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2.5: Elements

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As this mountain of trash suggests, there are many different kinds of matter. In fact, there are millions of different kinds of matter in the universe. Yet all kinds of matter actually consist of relatively few pure substances.

Pure Substances

A pure substance is called an element . An element is a pure substance because it cannot be separated into any other substances. Currently, 92 different elements are known to exist in nature, although additional elements have been formed in labs. All matter consists of one or more of these elements. Some elements are very common; others are relatively rare. The most common element in the universe is hydrogen, which is part of Earth’s atmosphere and a component of water. The most common element in Earth’s atmosphere is nitrogen, and the most common element in Earth’s crust is oxygen. Several other elements are described in the musical video at this URL:

http://www.youtube.com/watch?v=d0zION8xjbM (3:47)

Elemental Properties

Each element has a unique set of properties that is different from the set of properties of any other element. For example, the element iron is a solid that is attracted by a magnet and can be made into a magnet, like the compass needle shown in the Figure below . The element neon, on the other hand, is a gas that gives off a red glow when electricity flows through it. The lighted sign in the Figure below contains neon.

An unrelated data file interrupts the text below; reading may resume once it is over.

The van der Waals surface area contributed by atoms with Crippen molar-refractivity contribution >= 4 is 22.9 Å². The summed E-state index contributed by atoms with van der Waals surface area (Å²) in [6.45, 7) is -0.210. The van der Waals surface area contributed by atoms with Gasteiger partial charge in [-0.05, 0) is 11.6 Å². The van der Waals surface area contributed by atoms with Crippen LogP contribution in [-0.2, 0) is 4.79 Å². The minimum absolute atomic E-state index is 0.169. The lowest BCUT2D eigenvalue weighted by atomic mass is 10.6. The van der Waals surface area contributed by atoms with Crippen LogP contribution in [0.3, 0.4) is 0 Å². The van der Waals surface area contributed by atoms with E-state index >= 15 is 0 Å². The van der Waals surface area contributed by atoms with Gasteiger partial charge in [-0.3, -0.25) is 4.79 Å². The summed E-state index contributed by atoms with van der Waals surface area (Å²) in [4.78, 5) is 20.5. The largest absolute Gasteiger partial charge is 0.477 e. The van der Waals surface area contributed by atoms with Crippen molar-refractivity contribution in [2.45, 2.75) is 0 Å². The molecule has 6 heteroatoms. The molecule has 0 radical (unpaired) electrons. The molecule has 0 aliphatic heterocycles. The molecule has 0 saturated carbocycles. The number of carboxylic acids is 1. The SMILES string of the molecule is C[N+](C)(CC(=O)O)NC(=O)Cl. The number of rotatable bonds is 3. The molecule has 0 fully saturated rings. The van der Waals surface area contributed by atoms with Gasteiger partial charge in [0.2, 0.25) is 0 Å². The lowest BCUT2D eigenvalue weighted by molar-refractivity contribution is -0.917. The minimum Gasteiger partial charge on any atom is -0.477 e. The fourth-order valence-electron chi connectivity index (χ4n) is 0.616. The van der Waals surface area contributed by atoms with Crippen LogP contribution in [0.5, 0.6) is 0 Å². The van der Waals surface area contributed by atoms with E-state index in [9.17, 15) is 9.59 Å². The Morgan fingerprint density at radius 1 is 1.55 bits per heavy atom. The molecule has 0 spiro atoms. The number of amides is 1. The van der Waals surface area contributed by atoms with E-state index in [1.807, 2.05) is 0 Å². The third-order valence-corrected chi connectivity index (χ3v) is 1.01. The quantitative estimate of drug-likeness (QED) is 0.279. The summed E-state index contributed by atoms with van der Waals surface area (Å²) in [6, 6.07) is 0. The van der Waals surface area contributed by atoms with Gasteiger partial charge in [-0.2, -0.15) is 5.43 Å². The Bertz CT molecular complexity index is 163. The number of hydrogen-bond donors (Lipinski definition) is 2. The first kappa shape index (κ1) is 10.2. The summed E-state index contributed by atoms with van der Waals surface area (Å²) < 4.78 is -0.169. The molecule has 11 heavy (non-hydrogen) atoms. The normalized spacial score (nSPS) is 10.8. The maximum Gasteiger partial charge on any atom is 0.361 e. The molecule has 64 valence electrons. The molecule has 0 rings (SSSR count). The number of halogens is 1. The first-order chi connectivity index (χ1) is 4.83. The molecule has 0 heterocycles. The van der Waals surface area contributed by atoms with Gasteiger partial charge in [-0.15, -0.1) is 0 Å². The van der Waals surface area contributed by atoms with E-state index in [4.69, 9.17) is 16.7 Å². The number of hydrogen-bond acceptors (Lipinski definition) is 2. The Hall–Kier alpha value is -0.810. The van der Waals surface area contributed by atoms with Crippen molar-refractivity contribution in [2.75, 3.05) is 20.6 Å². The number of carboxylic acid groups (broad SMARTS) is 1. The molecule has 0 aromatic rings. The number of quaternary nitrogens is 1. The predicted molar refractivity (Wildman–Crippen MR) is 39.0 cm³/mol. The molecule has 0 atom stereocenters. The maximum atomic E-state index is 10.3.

The needle of this compass is made of the element iron.

The red lights in this sign contain the element neon.

Q: Do you know properties of any other elements? For example, what do you know about helium?

A: Helium is a gas that has a lower density than air. That’s why helium balloons have to be weighted down so they won’t float away.

Q: Living things, like all matter, are made of elements. Do you know which element is most common in living things?

A: Carbon is the most common element in living things. It has the unique property of being able to combine with many other elements as well as with itself. This allows carbon to form a huge number of different substances.

History of Elements

For thousands of years, people have wondered about the substances that make up matter. About 2500 years ago, the Greek philosopher Aristotle argued that all matter is made up of just four elements, which he identified as earth, air, water, and fire. He thought that different substances vary in their properties because they contain different proportions of these four elements. Aristotle had the right idea, but he was wrong about which substances are elements. Nonetheless, his four elements were accepted until just a few hundred years ago. Then scientists started discovering many of the elements with which we are familiar today. Eventually they discovered dozens of different elements. You can read how and when the different elements were discovered at this URL: http://www.nndc.bnl.gov/content/origindc.pdf .